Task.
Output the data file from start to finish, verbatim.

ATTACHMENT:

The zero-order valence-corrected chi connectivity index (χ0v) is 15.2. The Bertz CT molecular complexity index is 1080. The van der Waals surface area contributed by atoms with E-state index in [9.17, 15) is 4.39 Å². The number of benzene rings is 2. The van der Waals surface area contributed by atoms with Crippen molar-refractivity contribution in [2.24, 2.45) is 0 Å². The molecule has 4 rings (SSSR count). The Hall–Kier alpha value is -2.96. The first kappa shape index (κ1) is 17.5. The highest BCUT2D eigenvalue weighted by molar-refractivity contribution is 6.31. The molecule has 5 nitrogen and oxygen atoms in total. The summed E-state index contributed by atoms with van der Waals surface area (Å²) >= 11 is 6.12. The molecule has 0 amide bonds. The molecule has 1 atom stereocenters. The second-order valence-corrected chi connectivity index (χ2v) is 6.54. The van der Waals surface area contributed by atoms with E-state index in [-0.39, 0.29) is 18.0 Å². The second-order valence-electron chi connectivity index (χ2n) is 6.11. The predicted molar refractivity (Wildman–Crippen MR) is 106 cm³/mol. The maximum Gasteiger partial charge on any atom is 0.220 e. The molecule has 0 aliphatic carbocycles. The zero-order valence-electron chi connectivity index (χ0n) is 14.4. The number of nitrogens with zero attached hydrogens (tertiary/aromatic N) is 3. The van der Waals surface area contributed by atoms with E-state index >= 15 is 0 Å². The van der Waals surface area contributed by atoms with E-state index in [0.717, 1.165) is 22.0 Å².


The zero-order valence-corrected chi connectivity index (χ0v) is 15.2. The Bertz CT molecular complexity index is 1080. The van der Waals surface area contributed by atoms with E-state index in [9.17, 15) is 4.39 Å². The number of benzene rings is 2. The van der Waals surface area contributed by atoms with Crippen molar-refractivity contribution in [2.24, 2.45) is 0 Å². The molecule has 4 rings (SSSR count). The Hall–Kier alpha value is -2.96. The first kappa shape index (κ1) is 17.5. The highest BCUT2D eigenvalue weighted by molar-refractivity contribution is 6.31. The molecule has 5 nitrogen and oxygen atoms in total. The summed E-state index contributed by atoms with van der Waals surface area (Å²) >= 11 is 6.12. The molecule has 0 amide bonds. The molecule has 1 atom stereocenters. The second-order valence-corrected chi connectivity index (χ2v) is 6.54. The van der Waals surface area contributed by atoms with E-state index in [-0.39, 0.29) is 18.0 Å². The second-order valence-electron chi connectivity index (χ2n) is 6.11. The predicted molar refractivity (Wildman–Crippen MR) is 106 cm³/mol. The maximum Gasteiger partial charge on any atom is 0.220 e. The molecule has 0 aliphatic carbocycles. The zero-order valence-electron chi connectivity index (χ0n) is 14.4. The number of nitrogens with zero attached hydrogens (tertiary/aromatic N) is 3. The van der Waals surface area contributed by atoms with E-state index >= 15 is 0 Å². The van der Waals surface area contributed by atoms with E-state index in [0.717, 1.165) is 22.0 Å².